I was particularly moved by Dr. Jones discovering so late that he too had a form of ADHD, particularly when thinking about what his struggle through college and medical school must have been like. I was wowed by the commitment and teamwork — even in concealing some of the negative effects of the disorder on their family– of Dr. Larry and Audrey Jones. As I understand the science of personality disorder or mental illness I think this book is a very good depiction of the interplay between science and society. I also thoroughly enjoyed the race specific observations and analysis. Refreshing!
I would recommend this book to anyone who wants to better understand the commonly referred to ADHD, from the real, living and in color perspective of these writers. I honestly think that anyone who wants a glimpse into how a strong middle class African American family deals with the realities life delivers to them would enjoy reading this powerful and poignant story. To the authors I say thank you!
–Sandra Moore, Parent and Attorney, St. Louis, MO
This is a beautiful offering from authors Dr. Larry and Audrey Jones. Falling Through the Ceiling is such an important story which many families and support villages will benefit from reading. Awareness is so important. I especially enjoyed the neuroscience aspect of the book as it relates to ADD and ADHD.
The title is spot on, especially in regards to sharing money and the difficulties of navigating life, as well as the emotional rewards gained through being able to teeter totter and continue onward.
Blessings to the Jones family. Not only should we read Falling Through The Ceiling, but I encourage village discussions to educate and promote awareness about ADD and ADHD.
–Sharron Cummings, Administrative Director Catholic Charities
New Jersey, Fontbonne University Alumni “77
Interview for Falling Through the Ceiling
Rosie Phillips Davis (formerly Bingham), PhD, ABPP
Professor, Counseling, Educational Psychology & Research
- What do you think is the premise of Falling Through the Ceiling: Our ADHD Family Memoir?
I liked the metaphor of Falling Through the Ceiling. It may have helped the reader understand more had that story been presented at the beginning of the book. I kept wondering about the title.
- Were there sections that were powerful or changed your perspective on ADHD?
Every time there was discussion of Larry’s ADHD symptoms it was illuminating. I did not realize that one could be so successful in academics, career, marriage, family, and covering up. It will be inspirational for successful individuals to read about the challenges of another successful family.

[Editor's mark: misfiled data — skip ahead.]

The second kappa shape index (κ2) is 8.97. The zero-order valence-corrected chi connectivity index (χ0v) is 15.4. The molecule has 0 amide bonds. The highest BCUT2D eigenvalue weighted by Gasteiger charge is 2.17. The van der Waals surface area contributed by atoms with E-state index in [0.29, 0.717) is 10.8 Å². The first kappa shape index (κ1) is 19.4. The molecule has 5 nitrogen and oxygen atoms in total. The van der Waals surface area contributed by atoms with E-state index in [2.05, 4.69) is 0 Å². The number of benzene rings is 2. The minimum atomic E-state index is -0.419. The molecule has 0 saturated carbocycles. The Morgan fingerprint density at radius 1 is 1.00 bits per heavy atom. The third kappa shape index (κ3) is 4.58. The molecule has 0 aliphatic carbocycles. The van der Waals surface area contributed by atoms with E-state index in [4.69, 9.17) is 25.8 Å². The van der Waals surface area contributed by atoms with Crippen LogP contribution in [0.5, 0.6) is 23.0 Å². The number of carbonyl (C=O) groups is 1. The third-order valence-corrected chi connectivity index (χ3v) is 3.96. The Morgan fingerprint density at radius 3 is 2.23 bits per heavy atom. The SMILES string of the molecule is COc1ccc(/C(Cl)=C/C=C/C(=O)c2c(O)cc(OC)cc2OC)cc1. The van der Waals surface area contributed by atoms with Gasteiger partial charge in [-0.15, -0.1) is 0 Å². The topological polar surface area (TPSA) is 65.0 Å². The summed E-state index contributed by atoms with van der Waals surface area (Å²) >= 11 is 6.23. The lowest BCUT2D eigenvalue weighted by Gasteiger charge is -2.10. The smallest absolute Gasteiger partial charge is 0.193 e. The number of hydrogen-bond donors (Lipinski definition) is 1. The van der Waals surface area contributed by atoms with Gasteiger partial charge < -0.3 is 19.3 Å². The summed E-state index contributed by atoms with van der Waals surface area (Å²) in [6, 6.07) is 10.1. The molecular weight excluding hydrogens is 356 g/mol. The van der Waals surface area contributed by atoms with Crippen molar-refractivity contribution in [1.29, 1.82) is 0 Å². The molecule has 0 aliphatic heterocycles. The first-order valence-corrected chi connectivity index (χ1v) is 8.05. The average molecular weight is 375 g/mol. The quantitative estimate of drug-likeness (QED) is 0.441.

- Did you agree or disagree on the behavioral science presented?
I did not attend to the behavioral science as much because you relayed it in a lay manner. This book should appeal to the lay public because it is the story of parents learning to deal with family issues. It also may benefit married couples.
- Would you recommend this book to someone?
I would recommend this book to successful African American families in particular because there are no books to help us to understand what can go wrong in our families. I believe we all struggle one way or the other and wish we could do it better for our children. I would recommend the book to K-12 teachers so they can develop a better understanding of the inter-generational aspect of ADHD.
- Who do you think would enjoy or benefit from reading Falling Through the Ceiling: Our ADHD Family Memoir?
As I said earlier, some of the problems you describe are similar for many African Americans in our generation who are first generation and tried to raise their children in ways that afforded them what was needed for success—the things we did not have. Your story sounded like others I have heard and the families may or may not have had ADHD. There are similarities to our family. Our son has a learning disability and we have “saved” him too often too.
I believe educators would benefit from reading the book because it might encourage them to be more assertive in sharing more information about children with parents no matter the financial status of the parents if they realize that all may not be well in the households and the children’s welfare is at stake.